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December 24, 2007

BehindTheMedspeak: Halitosis, tongue scrapers and 'breath valley'

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Laura Johannes's "Aches and Claims" column in the December 18, 2007 Wall Street Journal (WSJ) was an excellent summary of current opinion on tongue scraping as a bad breath remedy.

Long story short: There are a wide variety of tongue scrapers available, none of them head and shoulders above the others.

However — this topic has been one of special interest to me and my crack research team for years, and following the WSJ piece I will reveal our nominee for "world's best tongue scraper."

Here's the newspaper item.

    Freshening Your Breath With Tongue Scrapers

    Brushing and flossing help prevent tooth decay, but they often aren't enough to prevent bad breath. A variety of hand-held tongue scrapers remove odor-causing bacteria from the tongue, according to companies that sell them. Some dentists say tongue scraping is a good idea, but warn that people should use them gently to avoid injuring the tongue.

    Bad breath is a common problem, affecting most people at least occasionally and some people chronically. It can be caused by a medical problem, such as cancer, but most of the time the culprit is odor-causing bacteria in the mouth. The bacteria are harbored on teeth and between them, but research has found that most of it is on the back of the tongue. "I call it breath valley," says Israel Kleinberg, a dentist at State University of New York at Stony Brook.

    Some people brush their tongues with a regular toothbrush, but this can cause an unpleasant gag reflex. Tongue scrapers — which come in a variety of shapes and materials and generally cost under $5 — are intended to remove the offending bacteria without making you gag. A nonscientific test of several different models found they caused a slight gagging sensation, but less than a regular toothbrush.

    Clinical research on tongue scraping is sparse. A review of scientific literature published last year by the Cochrane Collaboration found only two studies it considered scientifically worthy of inclusion. The Cochrane reviewers concluded from the two studies that using tongue scrapers is "slightly more effective" in combating bad breath than using a toothbrush to clean the tongue, but warned that the effects may be short-lived.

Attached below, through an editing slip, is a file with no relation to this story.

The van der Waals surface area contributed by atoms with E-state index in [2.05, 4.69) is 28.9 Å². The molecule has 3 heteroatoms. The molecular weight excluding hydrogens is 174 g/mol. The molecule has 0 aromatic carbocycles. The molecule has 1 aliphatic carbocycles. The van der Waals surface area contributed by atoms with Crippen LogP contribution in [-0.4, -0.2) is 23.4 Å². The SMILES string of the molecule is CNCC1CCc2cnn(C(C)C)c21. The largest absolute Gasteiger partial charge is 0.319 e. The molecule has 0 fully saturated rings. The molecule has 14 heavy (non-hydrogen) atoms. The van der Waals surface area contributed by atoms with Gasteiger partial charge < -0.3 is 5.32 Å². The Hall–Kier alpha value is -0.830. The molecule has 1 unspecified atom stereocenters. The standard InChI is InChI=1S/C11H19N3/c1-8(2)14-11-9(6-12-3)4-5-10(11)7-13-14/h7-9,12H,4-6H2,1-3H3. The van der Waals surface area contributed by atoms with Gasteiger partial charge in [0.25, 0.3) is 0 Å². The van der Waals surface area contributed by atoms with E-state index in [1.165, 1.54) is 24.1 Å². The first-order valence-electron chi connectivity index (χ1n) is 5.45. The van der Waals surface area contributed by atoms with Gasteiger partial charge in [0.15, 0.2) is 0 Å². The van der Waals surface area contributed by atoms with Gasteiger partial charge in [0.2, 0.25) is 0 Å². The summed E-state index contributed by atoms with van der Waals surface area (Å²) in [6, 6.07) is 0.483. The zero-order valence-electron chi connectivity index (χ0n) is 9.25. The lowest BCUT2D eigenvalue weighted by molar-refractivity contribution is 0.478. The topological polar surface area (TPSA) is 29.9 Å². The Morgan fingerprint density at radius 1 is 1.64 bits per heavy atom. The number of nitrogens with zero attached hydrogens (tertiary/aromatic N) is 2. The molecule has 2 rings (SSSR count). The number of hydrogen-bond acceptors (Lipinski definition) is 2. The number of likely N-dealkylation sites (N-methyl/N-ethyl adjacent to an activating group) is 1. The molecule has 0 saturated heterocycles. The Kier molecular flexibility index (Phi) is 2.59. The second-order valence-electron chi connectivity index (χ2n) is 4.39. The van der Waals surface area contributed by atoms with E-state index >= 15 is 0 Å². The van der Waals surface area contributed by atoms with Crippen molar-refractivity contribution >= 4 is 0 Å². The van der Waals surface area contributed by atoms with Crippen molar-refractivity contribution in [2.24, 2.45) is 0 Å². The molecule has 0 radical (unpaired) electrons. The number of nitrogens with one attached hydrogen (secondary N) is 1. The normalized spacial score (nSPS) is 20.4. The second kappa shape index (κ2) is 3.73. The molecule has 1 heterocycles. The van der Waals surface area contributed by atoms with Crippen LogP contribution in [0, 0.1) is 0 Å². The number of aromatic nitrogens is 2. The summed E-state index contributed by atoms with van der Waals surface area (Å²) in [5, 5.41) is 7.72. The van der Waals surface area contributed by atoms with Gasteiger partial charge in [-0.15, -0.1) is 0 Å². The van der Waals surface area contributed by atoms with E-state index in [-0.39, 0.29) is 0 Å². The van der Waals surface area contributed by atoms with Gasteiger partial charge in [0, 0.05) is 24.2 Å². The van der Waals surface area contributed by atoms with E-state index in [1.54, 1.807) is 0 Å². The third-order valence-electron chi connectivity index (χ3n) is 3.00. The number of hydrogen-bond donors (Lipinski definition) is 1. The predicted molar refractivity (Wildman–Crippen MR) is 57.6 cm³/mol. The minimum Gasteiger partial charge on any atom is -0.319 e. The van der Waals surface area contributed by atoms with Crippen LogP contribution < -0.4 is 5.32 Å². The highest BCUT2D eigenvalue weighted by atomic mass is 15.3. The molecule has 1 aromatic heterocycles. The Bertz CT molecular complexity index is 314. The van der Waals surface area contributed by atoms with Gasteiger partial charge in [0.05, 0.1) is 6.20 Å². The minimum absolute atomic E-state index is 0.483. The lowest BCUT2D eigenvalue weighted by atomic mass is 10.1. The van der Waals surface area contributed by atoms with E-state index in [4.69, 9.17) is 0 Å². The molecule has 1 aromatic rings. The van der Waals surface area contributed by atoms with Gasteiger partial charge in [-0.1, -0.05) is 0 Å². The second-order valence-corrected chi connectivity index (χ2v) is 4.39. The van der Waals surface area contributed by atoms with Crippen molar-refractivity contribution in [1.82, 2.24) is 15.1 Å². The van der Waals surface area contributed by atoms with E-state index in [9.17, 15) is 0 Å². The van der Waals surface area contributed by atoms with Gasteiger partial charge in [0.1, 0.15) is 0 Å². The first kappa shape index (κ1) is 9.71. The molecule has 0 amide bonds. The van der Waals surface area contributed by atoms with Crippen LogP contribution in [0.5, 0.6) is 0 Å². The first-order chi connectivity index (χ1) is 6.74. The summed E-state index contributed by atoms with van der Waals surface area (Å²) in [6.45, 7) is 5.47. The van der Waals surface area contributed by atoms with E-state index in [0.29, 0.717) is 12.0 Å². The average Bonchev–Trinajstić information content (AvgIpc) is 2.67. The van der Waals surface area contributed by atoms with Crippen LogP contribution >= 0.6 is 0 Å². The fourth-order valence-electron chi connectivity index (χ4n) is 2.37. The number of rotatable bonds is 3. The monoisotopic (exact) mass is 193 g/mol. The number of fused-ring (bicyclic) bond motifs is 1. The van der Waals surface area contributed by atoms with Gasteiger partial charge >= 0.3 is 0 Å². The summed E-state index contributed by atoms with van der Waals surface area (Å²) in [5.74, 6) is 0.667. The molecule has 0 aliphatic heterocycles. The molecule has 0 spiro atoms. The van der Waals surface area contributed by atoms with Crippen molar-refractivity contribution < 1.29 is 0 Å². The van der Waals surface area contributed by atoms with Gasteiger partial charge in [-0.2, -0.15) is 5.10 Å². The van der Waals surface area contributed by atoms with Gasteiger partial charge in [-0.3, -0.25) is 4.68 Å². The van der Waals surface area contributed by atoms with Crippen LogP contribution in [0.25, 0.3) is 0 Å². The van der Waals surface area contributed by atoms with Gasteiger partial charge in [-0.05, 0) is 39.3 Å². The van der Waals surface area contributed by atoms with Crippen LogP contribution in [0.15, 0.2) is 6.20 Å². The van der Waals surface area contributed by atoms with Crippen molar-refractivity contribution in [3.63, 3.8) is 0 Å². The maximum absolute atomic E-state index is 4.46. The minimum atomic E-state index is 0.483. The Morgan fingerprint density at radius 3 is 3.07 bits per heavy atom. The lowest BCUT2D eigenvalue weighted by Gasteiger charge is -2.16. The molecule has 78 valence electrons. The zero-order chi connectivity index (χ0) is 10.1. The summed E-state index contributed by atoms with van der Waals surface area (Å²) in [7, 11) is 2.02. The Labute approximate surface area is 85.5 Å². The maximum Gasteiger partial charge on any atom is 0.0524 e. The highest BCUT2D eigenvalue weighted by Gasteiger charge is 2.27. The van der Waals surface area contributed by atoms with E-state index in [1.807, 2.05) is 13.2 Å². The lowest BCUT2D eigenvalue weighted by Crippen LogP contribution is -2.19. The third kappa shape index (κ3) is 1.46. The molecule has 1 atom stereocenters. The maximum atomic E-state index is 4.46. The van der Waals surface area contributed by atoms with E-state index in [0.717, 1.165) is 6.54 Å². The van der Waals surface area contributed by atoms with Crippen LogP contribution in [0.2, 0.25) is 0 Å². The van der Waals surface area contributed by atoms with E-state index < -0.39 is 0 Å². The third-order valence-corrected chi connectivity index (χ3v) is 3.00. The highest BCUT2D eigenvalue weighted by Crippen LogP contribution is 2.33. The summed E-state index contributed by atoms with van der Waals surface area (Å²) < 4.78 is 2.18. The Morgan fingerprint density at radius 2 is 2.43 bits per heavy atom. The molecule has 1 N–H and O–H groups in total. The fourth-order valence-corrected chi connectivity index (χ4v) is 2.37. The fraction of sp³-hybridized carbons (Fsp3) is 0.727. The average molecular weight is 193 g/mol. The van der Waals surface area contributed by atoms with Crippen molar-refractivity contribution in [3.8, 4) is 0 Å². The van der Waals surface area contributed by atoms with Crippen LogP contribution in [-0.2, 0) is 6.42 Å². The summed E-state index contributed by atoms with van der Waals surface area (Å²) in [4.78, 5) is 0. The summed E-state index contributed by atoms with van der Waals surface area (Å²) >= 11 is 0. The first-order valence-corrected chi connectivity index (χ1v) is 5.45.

Not everyone thinks you need a special tool to clean your tongue. Dr. Kleinberg says his tests have found that brushing your tongue with a toothbrush actually removes more bacteria. Most people can learn to do it without gagging if they persist, he adds.

    Using a tongue scraper is simple: Start at the back of the mouth and bring the implement outward. A 2004 Brazilian study that was one of the two featured in the Cochrane review had patients scrape for three minutes. But study author Vinícius Pedrazzi now believes that's overkill and recommends just nine strokes — three on each side and three in the middle, done prior to brushing so toothpaste doesn't get in the way. When you're done, your tongue should turn from pink to red. If you press too hard, you could cause bleeding.

    There are many materials, including metal, plastic and rubber; some have bristles, while others have a smooth edge. You can even get a regular toothbrush with a tongue cleaner attached, such as a $3.99 model from Colgate-Palmolive Co. that has a soft rubber surface for tongue cleaning attached to the back of the brush head. There is no major published study comparing the efficacy of different designs. But you can easily see for yourself which ones are working best by observing which removes the most film from the tongue, says St. Louis dentist Marvin Cohen. It's important to find one which you can get to the back of your tongue without gagging.

....................

The Oolitt tongue scraper (below),

Ooooooooo

not mentioned in Ms. Johannes's column, is the Official Tongue Scraper of bookofjoe.

Why?

1. It works the best (just take a sniff of the gunk you bring out first thing in the morning and you'll see why — if you don't pass out first)

2. It's the easiest to really get way back towards the base of your tongue without completely gagging (though you will if you use it correctly — at least for the first few weeks)

3. It's got the most elegant, simple design of any of them

4. It's by far the cheapest

$1.40.

December 24, 2007 at 10:01 AM | Permalink


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Comments

Same design can be found in any Indian grocery store for half the price. Just so you know...

Posted by: jim` | Dec 24, 2007 10:52:00 AM

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